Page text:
TEACHERS’ PERCEPTIONS OF THE IMPACT OF iPAD© USE IN THE CLASSROOM ON THEIR INSTRUCTIONAL PRACTICE
Wood II, Rick P.
Richardson, Patricia M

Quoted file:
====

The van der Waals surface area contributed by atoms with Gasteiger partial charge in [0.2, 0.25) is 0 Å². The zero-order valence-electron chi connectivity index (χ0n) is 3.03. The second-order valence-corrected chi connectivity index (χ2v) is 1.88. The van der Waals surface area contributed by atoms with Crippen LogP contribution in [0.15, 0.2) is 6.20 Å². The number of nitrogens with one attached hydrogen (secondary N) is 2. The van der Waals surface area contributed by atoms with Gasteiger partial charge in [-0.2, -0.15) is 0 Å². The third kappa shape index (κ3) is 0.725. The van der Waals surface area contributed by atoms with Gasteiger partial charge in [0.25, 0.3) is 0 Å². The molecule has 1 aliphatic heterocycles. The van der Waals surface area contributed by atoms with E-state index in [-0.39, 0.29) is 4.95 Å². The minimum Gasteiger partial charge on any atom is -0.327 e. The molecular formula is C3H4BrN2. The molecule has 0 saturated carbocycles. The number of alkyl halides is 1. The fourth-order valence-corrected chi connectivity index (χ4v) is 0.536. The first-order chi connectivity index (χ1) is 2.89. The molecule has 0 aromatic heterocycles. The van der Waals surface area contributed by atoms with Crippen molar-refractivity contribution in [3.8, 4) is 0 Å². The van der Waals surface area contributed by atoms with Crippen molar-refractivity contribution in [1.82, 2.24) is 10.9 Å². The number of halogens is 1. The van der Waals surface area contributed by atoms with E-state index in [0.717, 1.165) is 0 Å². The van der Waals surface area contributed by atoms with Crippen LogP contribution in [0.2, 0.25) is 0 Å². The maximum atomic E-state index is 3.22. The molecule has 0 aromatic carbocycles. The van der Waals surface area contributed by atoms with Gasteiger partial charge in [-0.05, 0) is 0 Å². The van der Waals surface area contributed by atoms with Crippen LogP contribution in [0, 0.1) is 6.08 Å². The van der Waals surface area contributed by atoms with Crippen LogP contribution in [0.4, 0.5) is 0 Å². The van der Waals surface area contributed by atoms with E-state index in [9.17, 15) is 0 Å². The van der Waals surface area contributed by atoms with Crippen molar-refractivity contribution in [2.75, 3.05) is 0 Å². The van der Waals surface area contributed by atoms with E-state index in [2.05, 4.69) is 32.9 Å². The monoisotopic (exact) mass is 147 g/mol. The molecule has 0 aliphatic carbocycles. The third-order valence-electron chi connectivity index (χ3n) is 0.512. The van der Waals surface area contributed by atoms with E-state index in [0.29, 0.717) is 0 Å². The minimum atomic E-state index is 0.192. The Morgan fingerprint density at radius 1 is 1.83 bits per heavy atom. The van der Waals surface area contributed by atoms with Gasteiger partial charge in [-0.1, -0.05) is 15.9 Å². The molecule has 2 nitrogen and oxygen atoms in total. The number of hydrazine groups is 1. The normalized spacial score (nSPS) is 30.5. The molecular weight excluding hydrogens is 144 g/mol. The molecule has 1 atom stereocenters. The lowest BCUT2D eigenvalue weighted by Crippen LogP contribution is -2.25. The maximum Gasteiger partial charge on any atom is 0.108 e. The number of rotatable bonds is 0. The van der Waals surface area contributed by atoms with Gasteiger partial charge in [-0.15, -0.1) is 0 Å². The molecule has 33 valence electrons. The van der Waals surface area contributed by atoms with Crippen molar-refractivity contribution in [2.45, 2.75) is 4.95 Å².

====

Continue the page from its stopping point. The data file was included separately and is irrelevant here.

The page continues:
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As technology devices, access, and availability continue to grow exponentially in our society, school systems need to align their educational resources, tools and professional growth programs to have a positive effect on teaching and learning in today’s 21st century classroom. Studies have shown the integration of technology in the classroom can have a positive influence on teaching and learning. The purpose of this study was to investigate teachers’ perceptions of the impact that one device, the iPad©, can impact their instructional practice in the classroom. The goals of this study were to determine the variety of ways that iPads© can be utilized in the classroom, types of professional development that is valuable in technology integration and obtaining teachers’ perceptions towards the usefulness of this technology in the classroom. This study used a known measurable tool, the SAMR model, to quantify the integration levels of technology in the classroom. The framework of the SAMR model places technology use into four categories: Substitution, Augmentation, Modification and Redefinition. Modification and redefinition are the highest tiers of technology integration, which exhibits the creation of tasks in the classroom that would not be possible without the use of technology. This study was conducted in a private, 9-12 high school which has implemented a 1:1 iPad© program since 2013 and is located in a rural/suburban area with 99% of the students matriculating to higher education. The findings of this study indicated a very high frequency and variation of iPad© use by teachers and students, with the majority of the teachers and students using the device everyday, mostly in the SAMR categories of substitution and augmentation. Teachers having the most total years teaching and the most years teaching with the iPad© were more likely to consider themselves above average or leaders in using technology in the classroom. Teachers that self-reported as above average or leaders in technology use also placed themselves in the two higher tiers of the SAMR scale, with Apple Educator certification being the most influential factor. In their professional development, teachers reported the use of in-house workshops as the most effective method to learn new technologies. When surveyed on the specific types of professional learning teachers needed to vary instruction, their primary response centered on receiving training on how to utilize technology to personalize learning for their students. In order to effectively use the technology in the classroom, teachers believed professional development sessions that focused on curbing student distractions were most valuable. Professional development that emphasized best practices to align the technology to their specific subject area was stated as most significant by teachers in order to increase technology integration in their classroom. Teachers felt the most positive impacts that iPads© had on their instructional practices included the increased access that students have to learn information, the ability to create assignments that would be impossible without the technology, and the ability to vary assessments with using the iPad©. Student plagiarism was the area of most concern for teachers when surveyed on ways that the iPad© can inhibit teaching and learning. Teacher experience, certifications, frequency of technology use in the classroom, professional development, and teacher perceptions and attitudes towards technology are realized as contributing factors in technology integration in a secondary school classroom.